Netdev 0x16 venue
Tom A Herbert
High Performance Programmable Parsers
Tom A Herbert
Nuts and Bolts
Protocol parsing is perhaps the most common and performance sensitive operation in a networking stack. Every packet received on a network interface needs to be parsed for a variety of purposes, and hence there is a great deal of motivation to build parsers that are highly efficient and programmable to handle a wide variety of protocols. However, protocol parsing is notoriously difficult since it is inherently serialized processing, the number of protocol elements can be combinatorial, and the input to the parser is nondeterministic and sometimes even has malevolent intent (aka a Dos attack). In this paper we will delve into both the theory and implementation of programmable parsers that run with the highest performance in a given target environment. The implementation focus will be on software based parsers, however the techniques can be extrapolated for mapping to hardware implementation. In the first part of the paper, we will describe protocol parsing as a Finite State Machine (FSM). First we’ll provide the basic FSM with the minimum required operations to do a protocol parse walk, next we’ll add annotations to nodes to perform useful work in the form of metadata extraction and protocol handler functions, and finally we’ll add the constructs to the FSM to parser TLVs (Type Length Value commonly used for options in protocols) and flag-fields (like in GRE). In the second part of the paper, we’ll describe a declarative representation of a protocol parser with its Finite State Machine. We’ll show how all of the required operations of protocol parsing along with metadata extraction can be represented with a set of parameterized functions. With that we will show how the set of parameterizations can be encoded in a .json schema, so that a .json file thus provides a complete declarative representation of a parser. We will show how the .json representation can serve as the formal Intermediate Representation (IP) for a parser. In the final section we will apply these concepts to implement high performance programmable parsers. A ubiquitous parser IR facilitates a variety of front end methods to program a parser (PANDA-C, PANDA-Python, P4, etc.), as well as a variety of back end targets (eBPF, DPDK, kParser, hardware offloads, etc.). We’ll look at an example parser called “big-parser” that is a superset of Linux flow-dissector functionality. We’ll start with the PANDA-C code for big-parser, show its compilation into its .json IR, and then show how the IR can be compiled into kParser and optimized eBPF targets for running in the kernel. We provide performance evaluation of “big-parser” running in this targets versus Linux kernel flow-dissector (both native kernel flow-dissector and one written in eBOF).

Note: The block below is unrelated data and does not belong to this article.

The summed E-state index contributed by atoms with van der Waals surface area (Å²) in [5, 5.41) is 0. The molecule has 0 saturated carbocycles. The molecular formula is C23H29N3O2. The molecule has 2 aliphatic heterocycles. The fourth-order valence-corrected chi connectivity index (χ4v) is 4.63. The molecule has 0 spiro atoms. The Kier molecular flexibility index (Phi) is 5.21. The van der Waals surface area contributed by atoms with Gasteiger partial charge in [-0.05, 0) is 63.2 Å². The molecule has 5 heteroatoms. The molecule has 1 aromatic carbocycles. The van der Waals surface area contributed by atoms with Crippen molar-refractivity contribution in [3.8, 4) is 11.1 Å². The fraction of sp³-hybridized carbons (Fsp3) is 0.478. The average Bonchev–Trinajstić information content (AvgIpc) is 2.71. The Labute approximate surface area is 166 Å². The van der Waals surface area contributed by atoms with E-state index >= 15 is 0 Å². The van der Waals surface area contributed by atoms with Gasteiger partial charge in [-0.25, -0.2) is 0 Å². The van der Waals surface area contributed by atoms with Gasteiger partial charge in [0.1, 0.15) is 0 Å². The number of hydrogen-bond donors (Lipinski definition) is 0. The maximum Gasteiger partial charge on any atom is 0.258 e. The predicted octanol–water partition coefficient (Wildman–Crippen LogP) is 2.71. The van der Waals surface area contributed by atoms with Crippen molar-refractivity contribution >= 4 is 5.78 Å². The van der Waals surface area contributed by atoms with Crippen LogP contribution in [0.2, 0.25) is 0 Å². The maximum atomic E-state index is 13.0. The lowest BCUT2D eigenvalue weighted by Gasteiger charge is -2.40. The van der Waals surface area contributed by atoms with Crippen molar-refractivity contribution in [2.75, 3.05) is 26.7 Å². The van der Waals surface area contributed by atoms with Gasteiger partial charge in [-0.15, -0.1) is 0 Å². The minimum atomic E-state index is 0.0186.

Videos are released!
[Wed, 18, Jan. 2023]
Videos of day 1 and 2 are released!
[Thu, 22, Dec. 2022]
The schedule is up!
[Tue, 4, Oct. 2022]
We are pleased to announce our Netdev 0x16 keynote speaker: John Ousterhout
[Fri, 23, Sep. 2022]
Registration for Netdev 0x16 is now OPEN!
[Wed, 21, Sep. 2022]
|Closing of CFS||Wed, Sept. 7, 2022|
|Notification by||Thu, Sept. 15, 2022|
|Conference dates||Oct 24th - 28th, 2022|